Saturday, November 3, 2018

Baseball and Softball Gear Reviews: The Skilz Reaction Ball

Whether you play baseball or softball, have kids that do, or coach a team one of the most basic and primary skills in the sport is fielding ground balls. It's one of the first things kids are taught when they put a glove on and while it's seemingly the simplest of skills, it can take a lifetime to master. Even at the highest levels of play, fielding grounders is a challenge not least of which because the ball can often take wild and unpredictable bounces. Because of this, grounders are something that everyone playing baseball or softball needs to practice fielding throughout their playing careers. The challenge, especially with younger players, is making that practice fun so that proper skills are learned through repetition.

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For the majority of my own baseball career I was a catcher so spent most of my time honing skills such as blocking balls in the dirt, catching pop ups, and calling (and catching) different pitches. When I played in college, I moved to right or left field and was more focused on tracking and catching long fly balls while trying to avoid crashing into the fence. Now as a parent I coach my four kids who play baseball/softball (including two who play year round travel ball). I spend a lot of my free time working with my kids both individually in our free time and also with their teams since I help coach  them. Somehow a catcher like me fathered two players (my oldest daughter and my son) both of whose best position is shortstop...we're not sure what my youngest daughter will gravitate toward and my other daughter was a catcher when she played. I spend a lot of time with all of them working on hitting, fly balls, throwing, and of course fielding grounders. I've always been a firm believer in teaching a solid foundation of fundamental skills and making sure they've mastered those before building any advanced techniques upon that base. With that said, for a long time I had been struggling on how to help my kids field bad hops. As part of our routine, I would purposely hit them choppers or short hop grounders, but it became predicable and I couldn't find a good way to introduce more randomness to better simulate actual game situations.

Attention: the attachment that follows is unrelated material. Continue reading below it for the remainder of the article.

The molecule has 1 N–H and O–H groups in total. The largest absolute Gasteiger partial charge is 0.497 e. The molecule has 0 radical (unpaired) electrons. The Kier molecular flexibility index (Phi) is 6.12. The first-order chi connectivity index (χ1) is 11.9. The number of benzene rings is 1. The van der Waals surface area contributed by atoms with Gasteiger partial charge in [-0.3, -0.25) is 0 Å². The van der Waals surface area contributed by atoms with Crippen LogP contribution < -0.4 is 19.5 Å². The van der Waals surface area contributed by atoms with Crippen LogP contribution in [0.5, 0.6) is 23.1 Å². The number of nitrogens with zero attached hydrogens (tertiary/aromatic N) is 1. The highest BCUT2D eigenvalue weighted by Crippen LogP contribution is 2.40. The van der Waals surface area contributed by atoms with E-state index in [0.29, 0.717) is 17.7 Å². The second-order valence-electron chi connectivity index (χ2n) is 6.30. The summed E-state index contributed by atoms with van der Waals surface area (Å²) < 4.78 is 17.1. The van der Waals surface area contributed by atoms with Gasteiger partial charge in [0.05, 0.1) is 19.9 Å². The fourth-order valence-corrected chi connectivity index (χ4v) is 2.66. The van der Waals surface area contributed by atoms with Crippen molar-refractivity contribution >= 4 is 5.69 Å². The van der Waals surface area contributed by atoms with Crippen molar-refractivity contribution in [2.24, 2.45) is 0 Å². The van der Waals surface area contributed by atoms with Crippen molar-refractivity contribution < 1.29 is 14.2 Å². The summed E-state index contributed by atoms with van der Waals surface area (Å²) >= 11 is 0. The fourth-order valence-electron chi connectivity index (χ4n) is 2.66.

The solution came when I was attending a baseball camp with my son this past January. At one of the infield drill stations they had buckets of these lumpy yellow balls I'd never seen before. The drill was for the boys to field the balls as they took random bounces and hops and then throw them back to the coaches. I thought these balls were cool so after the camp I asked about them and they directed me to Amazon. They kept calling them "Jeter balls" because I guess Derek Jeter had endorsed them or used them a few years ago, but I found them under the name of "reaction balls." I bought a couple of them and took them to the indoor facility where I work with my kids to use when we did infielding drills. My kids took to them right away and found them fun to use. All I do is have them get in their ready positions for fielding and roll the reaction ball to them. They then have to track it with their eyes while using proper foot- and handwork to field it cleanly as it takes it's random bounces. Sometimes this means they'll have to reach to forehand or backhand it, and sometimes this means it will take a strange hop in front of them that they'll need to block with their bodies. They both had a lot of fun working with it and still do; we've made drills with the reactions balls a regular part of our practice routine. It's definitely helped my two shortstops track and react to strange hops and that's led to fewer errors and excellent hand/eye coordination in practices and games. For $10 it's a really simple and fun way to improve fielding and the nice thing is you can even use it inside the house and practice barehanded during the winter. I always keep a couple stashed in my bag for practices and if you're a coach or have kids that play I'd definitely recommend getting one of these.

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